Mank Is a Rich Immersion Into Hollywood’s Black-and-White Glory Days
Judging the film Mank just based on the story alone—cynical, heavy-drinking screenwriter Herman J. Mankiewicz evaluates his turbulent travails through Hollywood as he struggles to script Citizen Kane—doesn’t do it justice. A work of impeccable craftsmanship that unspools in crisp black-and-white, Mank, which premieres Friday, December 4, on Netflix, allows viewers to journey back in time to experience all the glamour and grit of Los Angeles during the 1930s and early ’40s. And that’s exactly how director David Fincher (Gone Girl, The Social Network) intended it.
“I remember when David first spoke to me about it,” Oscar-winning production designer Donald Graham Burt (The Curious Case of Benjamin Button) tells Architectural Digest. “He said ‘I want it to feel like you’re in a film vault and you see Citizen Kane and then you see a film next to it and it says Mank and you think, ‘Oh, I never saw that.’ He wanted it to look like a film made in that period.”
To pull it all off, the production design team did a full immersion into the imagery and details of the era. Burt watched film noir classics such as Double Indemnity and studied documents at the Motion Picture Academy’s Margaret Herrick Library in Beverly Hills to grasp how sets were constructed and painted back in the day. (No, he did not re-revisit the 1941 classic Citizen Kane as a template.) “We did a lot of testing of different colors and tones that worked best for black-and-white,” he says. For a little modern-day assistance, set decorator Jan Pascale used the “noir” filter on her iPhone when photographing set dressing elements so the images would be captured correctly. The result? A plethora of natural brown earth tones, yellows, and off-whites.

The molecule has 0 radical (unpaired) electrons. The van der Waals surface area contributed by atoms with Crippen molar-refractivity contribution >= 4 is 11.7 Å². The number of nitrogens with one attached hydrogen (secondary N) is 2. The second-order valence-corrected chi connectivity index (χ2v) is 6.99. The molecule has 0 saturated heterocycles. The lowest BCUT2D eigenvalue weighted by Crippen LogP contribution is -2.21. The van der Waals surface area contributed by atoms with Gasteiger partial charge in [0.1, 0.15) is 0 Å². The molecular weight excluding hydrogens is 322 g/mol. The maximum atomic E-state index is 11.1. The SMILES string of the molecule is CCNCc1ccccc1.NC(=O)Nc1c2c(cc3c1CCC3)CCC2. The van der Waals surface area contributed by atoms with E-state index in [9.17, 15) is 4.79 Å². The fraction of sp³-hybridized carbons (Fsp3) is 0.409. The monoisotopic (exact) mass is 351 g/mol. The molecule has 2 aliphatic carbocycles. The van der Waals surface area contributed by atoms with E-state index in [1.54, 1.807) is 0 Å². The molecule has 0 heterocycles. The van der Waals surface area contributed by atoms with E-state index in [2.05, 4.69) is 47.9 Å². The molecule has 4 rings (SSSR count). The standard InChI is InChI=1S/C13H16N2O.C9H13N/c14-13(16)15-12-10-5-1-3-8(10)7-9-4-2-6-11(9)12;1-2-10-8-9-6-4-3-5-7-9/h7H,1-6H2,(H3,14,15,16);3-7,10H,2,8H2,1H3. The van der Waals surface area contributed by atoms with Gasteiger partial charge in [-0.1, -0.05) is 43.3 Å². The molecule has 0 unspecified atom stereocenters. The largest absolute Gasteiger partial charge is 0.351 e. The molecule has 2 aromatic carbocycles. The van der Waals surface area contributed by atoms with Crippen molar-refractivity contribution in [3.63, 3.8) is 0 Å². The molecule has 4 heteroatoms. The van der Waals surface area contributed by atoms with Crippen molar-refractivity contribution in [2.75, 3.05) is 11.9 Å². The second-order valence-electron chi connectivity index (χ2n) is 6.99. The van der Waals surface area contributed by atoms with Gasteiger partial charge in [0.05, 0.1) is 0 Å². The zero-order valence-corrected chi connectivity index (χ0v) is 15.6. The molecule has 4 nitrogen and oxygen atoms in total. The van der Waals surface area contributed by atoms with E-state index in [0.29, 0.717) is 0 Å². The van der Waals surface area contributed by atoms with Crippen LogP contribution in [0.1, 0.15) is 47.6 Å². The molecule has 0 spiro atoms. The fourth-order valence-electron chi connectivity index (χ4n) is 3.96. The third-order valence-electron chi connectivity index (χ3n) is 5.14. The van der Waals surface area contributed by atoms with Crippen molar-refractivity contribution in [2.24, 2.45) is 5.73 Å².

Despite an intricate narrative that toggles between 1934 and 1940, Burt broke it down into three distinct worlds. At the starting point, the titular character (played by Gary Oldman—Mank is short for Mankiewicz) recoups from a car accident and starts tinkering with the screenplay at a spartan ranch in the barren deserts of Victorville, California. The production team filmed at the actual exterior (now named the Kemper Campbell Ranch) and toured the premises, which exists in almost its original form. When the interior was constructed on a soundstage, the team rearranged the living room furniture and added a kitchenette and dining room area to give the locale “layers of depth instead of just having him sequestered in this tiny bedroom,” he explains.